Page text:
We all have different sleep needs, and while some people really can live a healthy life with less sleep than others, there could be more going on here.
Feeling better after less sleep - including after getting less Deep or REM sleep - could be the result of our body trying to compensate for sleep deprivation. To do so, it releases stress hormones the next day and evening, giving the sensation of alertness. However, this natural upper comes at a high metabolic cost, and eventually the need for sleep reasserts itself. Often, the crash comes hard and fast. If you are switching your sleep patterns frequently - or notice that your threshold for a good night's sleep is rather low - you may notice that the day after having little sleep you feel energetic and alert but after "sleeping in" the next day, you feel grumpy and fatigued.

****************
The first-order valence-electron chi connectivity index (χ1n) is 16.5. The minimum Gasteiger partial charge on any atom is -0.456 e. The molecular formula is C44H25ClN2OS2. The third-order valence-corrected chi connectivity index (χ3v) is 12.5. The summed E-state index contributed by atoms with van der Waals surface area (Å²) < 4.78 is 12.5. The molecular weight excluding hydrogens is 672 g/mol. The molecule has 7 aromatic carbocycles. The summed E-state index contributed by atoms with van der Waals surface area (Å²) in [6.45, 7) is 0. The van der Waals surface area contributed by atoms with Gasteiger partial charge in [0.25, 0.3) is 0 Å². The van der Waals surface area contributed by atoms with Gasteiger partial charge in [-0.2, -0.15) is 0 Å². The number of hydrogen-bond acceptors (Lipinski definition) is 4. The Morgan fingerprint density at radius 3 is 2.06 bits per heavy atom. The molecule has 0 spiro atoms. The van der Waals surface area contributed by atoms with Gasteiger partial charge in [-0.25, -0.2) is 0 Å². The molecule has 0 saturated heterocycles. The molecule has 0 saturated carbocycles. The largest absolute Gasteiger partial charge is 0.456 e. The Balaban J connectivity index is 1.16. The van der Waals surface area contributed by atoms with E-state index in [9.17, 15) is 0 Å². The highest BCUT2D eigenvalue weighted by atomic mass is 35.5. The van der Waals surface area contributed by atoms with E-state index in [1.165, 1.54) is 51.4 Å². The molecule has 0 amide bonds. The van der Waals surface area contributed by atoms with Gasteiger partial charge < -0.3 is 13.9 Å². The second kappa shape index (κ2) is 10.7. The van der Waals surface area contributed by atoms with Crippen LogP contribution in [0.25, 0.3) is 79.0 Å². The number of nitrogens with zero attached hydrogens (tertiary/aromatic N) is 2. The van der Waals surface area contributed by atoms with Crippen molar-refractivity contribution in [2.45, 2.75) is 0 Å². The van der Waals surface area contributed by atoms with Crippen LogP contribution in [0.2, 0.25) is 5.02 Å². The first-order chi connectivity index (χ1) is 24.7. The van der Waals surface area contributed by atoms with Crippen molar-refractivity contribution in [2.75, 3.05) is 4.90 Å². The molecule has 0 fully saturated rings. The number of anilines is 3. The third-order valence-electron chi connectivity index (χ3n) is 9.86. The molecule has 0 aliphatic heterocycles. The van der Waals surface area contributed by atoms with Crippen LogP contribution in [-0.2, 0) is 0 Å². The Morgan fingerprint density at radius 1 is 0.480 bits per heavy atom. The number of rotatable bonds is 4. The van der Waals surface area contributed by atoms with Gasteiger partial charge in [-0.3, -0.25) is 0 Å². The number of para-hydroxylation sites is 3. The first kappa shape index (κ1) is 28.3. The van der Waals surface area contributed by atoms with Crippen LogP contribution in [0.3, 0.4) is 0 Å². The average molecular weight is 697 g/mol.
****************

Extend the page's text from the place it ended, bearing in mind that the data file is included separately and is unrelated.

Furthermore, waking up from sleep the night after staying up all night long - or after a night of broken sleep - is often followed by grogginess the next morning, not alertness. This effect occurs because the circadian rhythm is still out-of-whack and also because the total sleep debt may not have been repaid. This usually normalizes the next day once we re-establish a regular sleep cycle, though this could take longer if your sleep habits have not be regular for quite some time!
Try getting a consistent amount of sleep every night throughout the week to determine how much sleep you really need. It can be impossible to determine your unique sleep requirement if your biological clock is always recovering from sleep restriction and followed by erratic make-up sleep.